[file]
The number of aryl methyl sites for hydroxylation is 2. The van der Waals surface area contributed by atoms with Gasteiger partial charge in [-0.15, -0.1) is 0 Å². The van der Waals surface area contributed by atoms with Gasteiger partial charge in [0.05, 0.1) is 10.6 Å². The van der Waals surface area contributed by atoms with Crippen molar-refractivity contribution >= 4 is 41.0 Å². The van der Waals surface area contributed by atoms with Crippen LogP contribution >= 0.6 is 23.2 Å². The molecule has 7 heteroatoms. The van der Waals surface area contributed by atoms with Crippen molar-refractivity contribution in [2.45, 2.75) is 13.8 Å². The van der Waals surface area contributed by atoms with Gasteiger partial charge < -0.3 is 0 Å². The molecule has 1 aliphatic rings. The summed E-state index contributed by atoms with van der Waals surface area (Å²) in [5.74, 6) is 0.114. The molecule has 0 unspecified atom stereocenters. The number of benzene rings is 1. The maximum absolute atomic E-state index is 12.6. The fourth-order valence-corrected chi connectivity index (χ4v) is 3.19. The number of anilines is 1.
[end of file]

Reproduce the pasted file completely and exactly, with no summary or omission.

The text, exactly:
The number of aryl methyl sites for hydroxylation is 2. The van der Waals surface area contributed by atoms with Gasteiger partial charge in [-0.15, -0.1) is 0 Å². The van der Waals surface area contributed by atoms with Gasteiger partial charge in [0.05, 0.1) is 10.6 Å². The van der Waals surface area contributed by atoms with Crippen molar-refractivity contribution >= 4 is 41.0 Å². The van der Waals surface area contributed by atoms with Crippen LogP contribution >= 0.6 is 23.2 Å². The molecule has 7 heteroatoms. The van der Waals surface area contributed by atoms with Crippen molar-refractivity contribution in [2.45, 2.75) is 13.8 Å². The van der Waals surface area contributed by atoms with Gasteiger partial charge < -0.3 is 0 Å². The molecule has 1 aliphatic rings. The summed E-state index contributed by atoms with van der Waals surface area (Å²) in [5.74, 6) is 0.114. The molecule has 0 unspecified atom stereocenters. The number of benzene rings is 1. The maximum absolute atomic E-state index is 12.6. The fourth-order valence-corrected chi connectivity index (χ4v) is 3.19. The number of anilines is 1.